Sunspots can be so cold that water vapor ‘steam’ can even form within them! In 1995, astronomers Lloyd Wallace, William Livingston and Kenneth Hinkle at the National Solar Observatory in Tucson, Arizona worked with collaborators to obtain infrared spectra that proved that water molecules could exist in the umbral regions of some sunspots.
via NASA – Sunspots from A to B – solar magnetism
Water has been discovered on the surface of the sun in sunspots where it causes a sort of “stellar greenhouse effect” that affects the sunspot’s energy output.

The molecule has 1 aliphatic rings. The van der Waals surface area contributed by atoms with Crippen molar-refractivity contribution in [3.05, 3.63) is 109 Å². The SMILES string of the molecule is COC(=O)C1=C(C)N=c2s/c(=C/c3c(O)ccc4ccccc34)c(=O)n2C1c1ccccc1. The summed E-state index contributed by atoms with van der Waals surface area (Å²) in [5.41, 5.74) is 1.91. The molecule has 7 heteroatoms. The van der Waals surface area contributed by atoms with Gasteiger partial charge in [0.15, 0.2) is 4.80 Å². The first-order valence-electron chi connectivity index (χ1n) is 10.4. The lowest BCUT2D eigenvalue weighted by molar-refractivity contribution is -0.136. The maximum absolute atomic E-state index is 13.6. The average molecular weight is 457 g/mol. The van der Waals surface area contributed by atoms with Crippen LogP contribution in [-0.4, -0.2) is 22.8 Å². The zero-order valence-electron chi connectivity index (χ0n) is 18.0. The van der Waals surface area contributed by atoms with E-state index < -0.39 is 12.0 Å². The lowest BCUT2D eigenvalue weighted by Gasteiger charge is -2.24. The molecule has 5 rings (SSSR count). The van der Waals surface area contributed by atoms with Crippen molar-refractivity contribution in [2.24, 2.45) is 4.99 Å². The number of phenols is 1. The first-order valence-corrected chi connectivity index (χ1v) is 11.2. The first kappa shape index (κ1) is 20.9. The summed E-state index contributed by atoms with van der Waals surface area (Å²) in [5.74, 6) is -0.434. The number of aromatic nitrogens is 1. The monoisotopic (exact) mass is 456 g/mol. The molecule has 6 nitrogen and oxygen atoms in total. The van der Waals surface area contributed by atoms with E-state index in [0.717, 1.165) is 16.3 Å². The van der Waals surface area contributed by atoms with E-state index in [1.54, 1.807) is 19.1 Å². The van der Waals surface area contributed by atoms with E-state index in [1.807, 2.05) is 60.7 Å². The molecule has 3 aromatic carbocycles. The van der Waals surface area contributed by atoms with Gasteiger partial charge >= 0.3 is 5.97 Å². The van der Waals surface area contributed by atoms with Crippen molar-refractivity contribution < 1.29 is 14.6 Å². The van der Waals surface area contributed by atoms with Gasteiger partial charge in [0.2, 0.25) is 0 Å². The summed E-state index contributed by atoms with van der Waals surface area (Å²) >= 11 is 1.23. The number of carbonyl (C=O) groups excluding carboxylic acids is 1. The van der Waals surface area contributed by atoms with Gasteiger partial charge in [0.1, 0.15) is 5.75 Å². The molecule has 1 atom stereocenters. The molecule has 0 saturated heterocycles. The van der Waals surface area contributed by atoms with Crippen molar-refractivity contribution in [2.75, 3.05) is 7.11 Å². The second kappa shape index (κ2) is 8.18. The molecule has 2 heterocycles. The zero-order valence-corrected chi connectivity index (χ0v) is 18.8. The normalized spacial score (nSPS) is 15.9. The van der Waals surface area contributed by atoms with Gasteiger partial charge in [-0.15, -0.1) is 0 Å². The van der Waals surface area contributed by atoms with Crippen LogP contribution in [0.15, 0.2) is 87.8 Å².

“There’s a perception that the sun is too hot to form water on its surface, but we have proved that it exists in sunspots because they are cooler,” said Peter Bernath, a chemistry professor at the University of Waterloo.
Scientists from UW and the National Optical Astronomy Observatories in Tucson, Ariz., recorded evidence of water – – not in liquid form because the sun is too hot, but as vapor or steam — in dark sunspots.